- Inability to attract top talent due to lack of leadership. Top talent attracts top talent. A players attract A players. B players attract C players. Tech companies in the midst of transformation know how to sell their company’s higher mission to recruit top talent seeking a higher purpose. For years, Salesforce.com CEO Marc Benioff sold a vision of no software that appealed to the tech community looking to transform the software business model. Today, his appeal on “tech for good” attracts the best and brightest. The founders of Ultimate Software started out with a People First mission that has stood the test of time. Meanwhile another large tech company has had years of a CEO who has failed to not only attract top talent, but also has failed to retain top talent by creating an environment of instability and insecurity across the ranks as that CEO enriches themselves despite a string of quarterly losses. Change in workforce policies disguised as a reduction in force and the promotion of unqualified individuals under the guise of diversity and inclusion have stripped the ranks of any sense of meritocracy and led to a brain drain that will require a new CEO to arrive prior to that CEO’s retirement this year.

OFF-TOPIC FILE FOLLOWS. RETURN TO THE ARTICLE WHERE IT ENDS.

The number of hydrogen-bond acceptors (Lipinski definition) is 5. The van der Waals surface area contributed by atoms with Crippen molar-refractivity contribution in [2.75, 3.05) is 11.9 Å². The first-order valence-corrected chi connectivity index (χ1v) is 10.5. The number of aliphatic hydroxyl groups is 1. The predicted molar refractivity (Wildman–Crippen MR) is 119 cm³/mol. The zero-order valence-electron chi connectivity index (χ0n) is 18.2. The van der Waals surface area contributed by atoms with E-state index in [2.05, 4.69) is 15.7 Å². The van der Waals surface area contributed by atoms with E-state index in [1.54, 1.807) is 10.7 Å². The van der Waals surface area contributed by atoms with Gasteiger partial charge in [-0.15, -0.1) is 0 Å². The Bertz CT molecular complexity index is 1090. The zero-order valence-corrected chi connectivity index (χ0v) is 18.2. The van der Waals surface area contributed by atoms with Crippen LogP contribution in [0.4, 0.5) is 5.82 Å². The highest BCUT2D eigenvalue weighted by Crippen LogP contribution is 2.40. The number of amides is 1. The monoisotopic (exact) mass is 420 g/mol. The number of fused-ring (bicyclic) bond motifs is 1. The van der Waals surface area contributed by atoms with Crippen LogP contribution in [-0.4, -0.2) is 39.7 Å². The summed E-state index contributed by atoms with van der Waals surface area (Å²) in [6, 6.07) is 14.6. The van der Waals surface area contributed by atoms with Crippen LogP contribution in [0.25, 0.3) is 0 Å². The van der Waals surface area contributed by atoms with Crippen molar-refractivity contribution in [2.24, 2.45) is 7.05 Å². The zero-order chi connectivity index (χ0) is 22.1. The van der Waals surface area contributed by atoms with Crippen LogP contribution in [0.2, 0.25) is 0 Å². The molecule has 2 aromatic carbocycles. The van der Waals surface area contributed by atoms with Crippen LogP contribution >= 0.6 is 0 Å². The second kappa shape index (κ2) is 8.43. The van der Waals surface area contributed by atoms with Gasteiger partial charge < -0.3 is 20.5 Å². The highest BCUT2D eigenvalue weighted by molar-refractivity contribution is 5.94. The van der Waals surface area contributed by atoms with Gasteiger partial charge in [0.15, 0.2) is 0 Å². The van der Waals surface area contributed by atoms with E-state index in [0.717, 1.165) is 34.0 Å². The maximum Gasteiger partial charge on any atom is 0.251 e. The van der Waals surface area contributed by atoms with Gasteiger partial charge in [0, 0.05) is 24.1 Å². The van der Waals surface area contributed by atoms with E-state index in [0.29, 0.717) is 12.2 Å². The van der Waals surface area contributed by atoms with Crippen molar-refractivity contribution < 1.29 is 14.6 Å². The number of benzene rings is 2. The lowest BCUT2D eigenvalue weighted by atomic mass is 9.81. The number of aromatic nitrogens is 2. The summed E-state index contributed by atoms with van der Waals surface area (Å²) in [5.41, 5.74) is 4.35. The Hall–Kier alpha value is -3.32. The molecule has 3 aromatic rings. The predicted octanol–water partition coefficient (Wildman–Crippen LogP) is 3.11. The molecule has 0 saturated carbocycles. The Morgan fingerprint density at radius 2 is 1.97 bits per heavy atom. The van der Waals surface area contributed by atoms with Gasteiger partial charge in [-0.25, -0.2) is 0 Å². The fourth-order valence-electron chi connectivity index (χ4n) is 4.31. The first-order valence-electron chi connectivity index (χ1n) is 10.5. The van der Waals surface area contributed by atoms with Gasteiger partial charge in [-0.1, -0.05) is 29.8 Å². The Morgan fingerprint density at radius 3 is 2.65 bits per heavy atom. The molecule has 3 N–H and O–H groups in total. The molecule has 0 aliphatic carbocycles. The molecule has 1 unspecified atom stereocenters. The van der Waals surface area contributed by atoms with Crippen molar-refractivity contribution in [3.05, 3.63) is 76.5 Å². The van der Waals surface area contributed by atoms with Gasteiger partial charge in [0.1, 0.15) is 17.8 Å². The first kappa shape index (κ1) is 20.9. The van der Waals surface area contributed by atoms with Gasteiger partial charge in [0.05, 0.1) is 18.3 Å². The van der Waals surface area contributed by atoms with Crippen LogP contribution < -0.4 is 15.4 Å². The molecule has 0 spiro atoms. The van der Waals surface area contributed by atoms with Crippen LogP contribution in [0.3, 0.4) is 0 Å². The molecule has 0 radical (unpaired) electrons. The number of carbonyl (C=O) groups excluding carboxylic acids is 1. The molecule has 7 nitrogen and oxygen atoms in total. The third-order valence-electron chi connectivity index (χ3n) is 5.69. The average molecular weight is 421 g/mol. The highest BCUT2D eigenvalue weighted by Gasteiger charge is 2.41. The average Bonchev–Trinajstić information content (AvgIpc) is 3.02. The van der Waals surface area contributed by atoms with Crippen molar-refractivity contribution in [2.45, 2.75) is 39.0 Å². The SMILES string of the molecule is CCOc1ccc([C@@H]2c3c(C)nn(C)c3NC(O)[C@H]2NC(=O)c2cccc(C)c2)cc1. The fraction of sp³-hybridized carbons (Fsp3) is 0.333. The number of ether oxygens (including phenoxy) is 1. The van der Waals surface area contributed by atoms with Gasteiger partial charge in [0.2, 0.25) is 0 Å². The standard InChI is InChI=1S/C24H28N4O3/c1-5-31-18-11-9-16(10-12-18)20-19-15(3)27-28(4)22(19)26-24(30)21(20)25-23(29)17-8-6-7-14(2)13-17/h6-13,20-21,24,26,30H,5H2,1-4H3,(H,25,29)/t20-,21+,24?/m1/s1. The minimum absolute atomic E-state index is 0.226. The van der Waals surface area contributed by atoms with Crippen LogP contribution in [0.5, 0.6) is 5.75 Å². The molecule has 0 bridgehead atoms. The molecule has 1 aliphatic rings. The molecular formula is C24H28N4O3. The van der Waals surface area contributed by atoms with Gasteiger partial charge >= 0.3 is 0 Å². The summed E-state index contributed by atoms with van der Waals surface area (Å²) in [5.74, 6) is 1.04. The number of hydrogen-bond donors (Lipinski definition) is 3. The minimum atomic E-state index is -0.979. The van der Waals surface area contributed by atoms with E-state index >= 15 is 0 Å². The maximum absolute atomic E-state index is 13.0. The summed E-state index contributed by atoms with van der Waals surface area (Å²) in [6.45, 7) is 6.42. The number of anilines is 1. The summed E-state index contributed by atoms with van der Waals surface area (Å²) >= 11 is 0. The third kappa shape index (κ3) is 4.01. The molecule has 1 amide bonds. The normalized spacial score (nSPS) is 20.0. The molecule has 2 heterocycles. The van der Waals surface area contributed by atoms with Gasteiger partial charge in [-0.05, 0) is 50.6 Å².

- Laggard market perception cascades failure and customer disillusionment. Declining brands and organizations in laggard industries stripped of brand equity enter an era of negative market perception. Instead of redefining the mission and purpose with new business models, orgs often take a short cut of branding without substance. Seen as devoid of innovation with a commoditized non-differentiated offering, every stakeholder from employee, customer, partner, supplier, and investor lowers expectations of success. The result – leaders who focus on short term gain, declining employee morale, lack of interest by investors, and lower quality from suppliers. Partners lose interest in creating co-innovation and co-creation ecosystems with laggards. Customers no longer find an affinity for a brand that has sold its soul and will not pay for premium pricing when they no longer see value.